1 Had supported themselves creditably, Ils avaient pourvu honorablement à leurs besoins.—2 It did one's heart good to, C'était plaisir de. -3 The son was tempted, during a year of scarcity and agricultural hardship, to, Le fils, pendant une année de disette, alors que le travail à la terre manquait aussi, fut poussé à.-+ Entrapped by a press-gang, Pris par la presse -5 His seizure, Son enlèvement. -6 Came upon the parish, Tomba à la charge de la paroisse, (see p. 106, note 5.)_7 Would cultivate, Cultivaient.
I will not attempt to detail the particulars of such a meeting, where joy and sorrow were so completely blended. Still he was alive! he was come home! he might yet live to comfort and cherish her old age! Nature, however, was exhausted in him; and if anything had been wanting to finish the work of fate, the desolation of his native cottage would have been sufficient. He stretched himself on the pallet, on which his widowed mother had passed many a sleepless night, and he never rose from it again.
The villagers, when they heard that George Somers had returned, crowded to see him, offering every comfort and assistance that their humble means afforded. He was too weak, however, to talk ; he could only look his thanks. His mother was his constant attendant, and he seemed unwilling to be helped by any other hand.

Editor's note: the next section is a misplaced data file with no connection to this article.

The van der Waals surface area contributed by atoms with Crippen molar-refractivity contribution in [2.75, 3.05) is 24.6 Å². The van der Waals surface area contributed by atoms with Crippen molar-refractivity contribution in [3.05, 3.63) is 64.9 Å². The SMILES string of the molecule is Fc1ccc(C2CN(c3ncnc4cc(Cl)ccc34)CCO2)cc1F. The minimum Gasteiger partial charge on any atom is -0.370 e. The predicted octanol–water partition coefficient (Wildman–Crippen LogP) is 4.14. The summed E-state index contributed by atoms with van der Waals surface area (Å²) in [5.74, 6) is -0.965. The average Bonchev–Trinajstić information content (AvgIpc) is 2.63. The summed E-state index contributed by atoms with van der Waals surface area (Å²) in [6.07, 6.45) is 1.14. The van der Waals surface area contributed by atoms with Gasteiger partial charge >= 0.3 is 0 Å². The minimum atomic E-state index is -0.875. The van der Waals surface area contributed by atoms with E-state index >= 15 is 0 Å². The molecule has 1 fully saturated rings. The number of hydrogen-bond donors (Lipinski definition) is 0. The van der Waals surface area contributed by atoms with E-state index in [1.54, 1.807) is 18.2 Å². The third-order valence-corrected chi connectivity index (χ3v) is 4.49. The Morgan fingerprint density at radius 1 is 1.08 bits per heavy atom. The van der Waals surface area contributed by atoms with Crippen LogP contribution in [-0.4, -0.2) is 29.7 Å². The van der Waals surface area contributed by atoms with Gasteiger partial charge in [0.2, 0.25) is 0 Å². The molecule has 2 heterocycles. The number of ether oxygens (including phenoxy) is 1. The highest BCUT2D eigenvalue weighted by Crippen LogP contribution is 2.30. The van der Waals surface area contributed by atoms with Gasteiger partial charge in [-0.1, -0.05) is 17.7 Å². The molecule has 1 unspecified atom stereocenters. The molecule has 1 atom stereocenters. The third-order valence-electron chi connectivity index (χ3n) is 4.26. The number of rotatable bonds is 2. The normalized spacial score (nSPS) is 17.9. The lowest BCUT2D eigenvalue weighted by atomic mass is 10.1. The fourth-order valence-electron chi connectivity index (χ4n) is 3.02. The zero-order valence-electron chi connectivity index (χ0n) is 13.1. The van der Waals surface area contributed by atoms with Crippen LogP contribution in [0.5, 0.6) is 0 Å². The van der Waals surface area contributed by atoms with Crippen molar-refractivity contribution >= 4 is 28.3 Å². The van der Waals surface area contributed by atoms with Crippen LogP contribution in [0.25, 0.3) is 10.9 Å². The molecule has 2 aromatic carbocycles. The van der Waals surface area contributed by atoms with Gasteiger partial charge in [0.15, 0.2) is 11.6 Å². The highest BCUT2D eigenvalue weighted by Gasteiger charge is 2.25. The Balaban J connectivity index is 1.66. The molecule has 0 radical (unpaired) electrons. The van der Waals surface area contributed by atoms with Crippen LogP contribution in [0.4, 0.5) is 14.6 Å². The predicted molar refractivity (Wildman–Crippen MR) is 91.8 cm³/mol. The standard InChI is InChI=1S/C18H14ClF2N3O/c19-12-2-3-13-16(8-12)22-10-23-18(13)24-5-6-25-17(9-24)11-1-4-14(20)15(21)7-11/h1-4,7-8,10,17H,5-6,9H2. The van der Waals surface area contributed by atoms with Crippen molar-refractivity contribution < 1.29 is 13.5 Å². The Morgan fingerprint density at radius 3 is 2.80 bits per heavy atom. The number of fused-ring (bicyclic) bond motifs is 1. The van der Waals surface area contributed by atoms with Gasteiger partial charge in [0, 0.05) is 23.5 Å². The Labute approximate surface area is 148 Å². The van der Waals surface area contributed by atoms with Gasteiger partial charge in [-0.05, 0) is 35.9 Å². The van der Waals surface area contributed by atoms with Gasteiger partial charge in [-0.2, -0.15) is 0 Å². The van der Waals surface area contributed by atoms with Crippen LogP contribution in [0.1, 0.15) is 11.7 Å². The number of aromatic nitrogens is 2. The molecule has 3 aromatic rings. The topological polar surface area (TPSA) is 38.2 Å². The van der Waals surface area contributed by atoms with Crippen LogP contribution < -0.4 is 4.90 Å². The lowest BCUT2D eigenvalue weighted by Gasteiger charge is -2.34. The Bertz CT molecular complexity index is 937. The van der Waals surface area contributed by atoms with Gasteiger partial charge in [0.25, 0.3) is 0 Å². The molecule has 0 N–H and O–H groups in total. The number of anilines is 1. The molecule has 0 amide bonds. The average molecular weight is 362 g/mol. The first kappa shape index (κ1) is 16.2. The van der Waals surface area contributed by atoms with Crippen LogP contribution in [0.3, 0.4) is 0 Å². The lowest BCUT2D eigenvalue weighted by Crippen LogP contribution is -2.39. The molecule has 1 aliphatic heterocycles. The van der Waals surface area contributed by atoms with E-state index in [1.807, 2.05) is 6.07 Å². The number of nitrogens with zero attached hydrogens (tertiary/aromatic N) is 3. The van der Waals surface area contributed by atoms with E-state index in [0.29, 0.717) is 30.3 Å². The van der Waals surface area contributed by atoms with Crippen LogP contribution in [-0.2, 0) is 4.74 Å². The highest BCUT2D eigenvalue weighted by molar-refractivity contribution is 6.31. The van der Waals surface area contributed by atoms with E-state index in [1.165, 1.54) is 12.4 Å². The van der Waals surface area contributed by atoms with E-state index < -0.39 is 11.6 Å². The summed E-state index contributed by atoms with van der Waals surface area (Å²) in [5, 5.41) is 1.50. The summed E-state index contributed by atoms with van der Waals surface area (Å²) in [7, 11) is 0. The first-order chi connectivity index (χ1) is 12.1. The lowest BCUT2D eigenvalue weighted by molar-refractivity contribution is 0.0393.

There is something in sickness that breaks down the pride of manhood, that softens the heart, and brings it back to the feelings of infancy. Who that has languished, even in advanced life, in sickness and despondency, who that has pined on a weary bed 6 in the neglect and loneliness of a foreign land, but has thought on? the mother “ that looked on his childhood," that smoothed his pillow,8 and administered to his helplessness? Oh! there is an
1 And seemed to be looking eagerly and wildly around, Et parut regarder autour de lui d'un air inquiet et hagard.—2 It was indeed the wreck of her once noble lad, who, C'était en effet tout ce qui restait de son superbe garçon ; c'était lui qui.3 Foreign imprisonment, Un emprisonnement à l'étranger. ---4 The scenes of his childhood, Les lieux témoins de son enfance. --5 Look his thanks, Remercier du regard.—6 A weary bed, Un lit de douleur.–7 But has thought on, Sans penser à. -8 That smoothed his pillow, Qui arrangeait son oreiller.